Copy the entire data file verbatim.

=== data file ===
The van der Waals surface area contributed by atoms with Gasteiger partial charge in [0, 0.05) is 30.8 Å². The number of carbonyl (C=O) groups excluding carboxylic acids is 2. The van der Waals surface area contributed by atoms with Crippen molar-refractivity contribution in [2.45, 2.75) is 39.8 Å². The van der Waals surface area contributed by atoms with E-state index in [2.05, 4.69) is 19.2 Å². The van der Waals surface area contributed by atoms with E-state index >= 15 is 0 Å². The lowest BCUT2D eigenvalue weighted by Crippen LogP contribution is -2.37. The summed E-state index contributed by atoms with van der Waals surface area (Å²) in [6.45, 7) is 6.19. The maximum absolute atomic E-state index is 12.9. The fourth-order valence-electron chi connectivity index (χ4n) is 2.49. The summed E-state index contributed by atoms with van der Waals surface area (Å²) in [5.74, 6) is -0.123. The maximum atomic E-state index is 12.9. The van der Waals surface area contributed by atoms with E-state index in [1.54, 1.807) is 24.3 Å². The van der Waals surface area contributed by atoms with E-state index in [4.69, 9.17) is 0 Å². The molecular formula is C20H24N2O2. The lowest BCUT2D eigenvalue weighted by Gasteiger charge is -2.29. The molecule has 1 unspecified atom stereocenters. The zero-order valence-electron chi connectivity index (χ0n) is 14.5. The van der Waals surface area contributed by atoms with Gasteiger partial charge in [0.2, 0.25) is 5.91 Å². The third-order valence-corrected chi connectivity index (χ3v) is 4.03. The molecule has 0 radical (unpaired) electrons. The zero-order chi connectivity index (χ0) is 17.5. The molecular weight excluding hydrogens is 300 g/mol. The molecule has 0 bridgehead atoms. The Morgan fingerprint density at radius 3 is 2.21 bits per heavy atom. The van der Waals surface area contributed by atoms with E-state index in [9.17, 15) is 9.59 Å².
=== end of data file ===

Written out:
The van der Waals surface area contributed by atoms with Gasteiger partial charge in [0, 0.05) is 30.8 Å². The number of carbonyl (C=O) groups excluding carboxylic acids is 2. The van der Waals surface area contributed by atoms with Crippen molar-refractivity contribution in [2.45, 2.75) is 39.8 Å². The van der Waals surface area contributed by atoms with E-state index in [2.05, 4.69) is 19.2 Å². The van der Waals surface area contributed by atoms with E-state index >= 15 is 0 Å². The lowest BCUT2D eigenvalue weighted by Crippen LogP contribution is -2.37. The summed E-state index contributed by atoms with van der Waals surface area (Å²) in [6.45, 7) is 6.19. The maximum absolute atomic E-state index is 12.9. The fourth-order valence-electron chi connectivity index (χ4n) is 2.49. The summed E-state index contributed by atoms with van der Waals surface area (Å²) in [5.74, 6) is -0.123. The maximum atomic E-state index is 12.9. The van der Waals surface area contributed by atoms with E-state index in [1.54, 1.807) is 24.3 Å². The van der Waals surface area contributed by atoms with E-state index in [4.69, 9.17) is 0 Å². The molecular formula is C20H24N2O2. The lowest BCUT2D eigenvalue weighted by Gasteiger charge is -2.29. The molecule has 1 unspecified atom stereocenters. The zero-order valence-electron chi connectivity index (χ0n) is 14.5. The van der Waals surface area contributed by atoms with Gasteiger partial charge in [0.2, 0.25) is 5.91 Å². The third-order valence-corrected chi connectivity index (χ3v) is 4.03. The molecule has 0 radical (unpaired) electrons. The zero-order chi connectivity index (χ0) is 17.5. The molecular weight excluding hydrogens is 300 g/mol. The molecule has 0 bridgehead atoms. The Morgan fingerprint density at radius 3 is 2.21 bits per heavy atom. The van der Waals surface area contributed by atoms with E-state index in [9.17, 15) is 9.59 Å².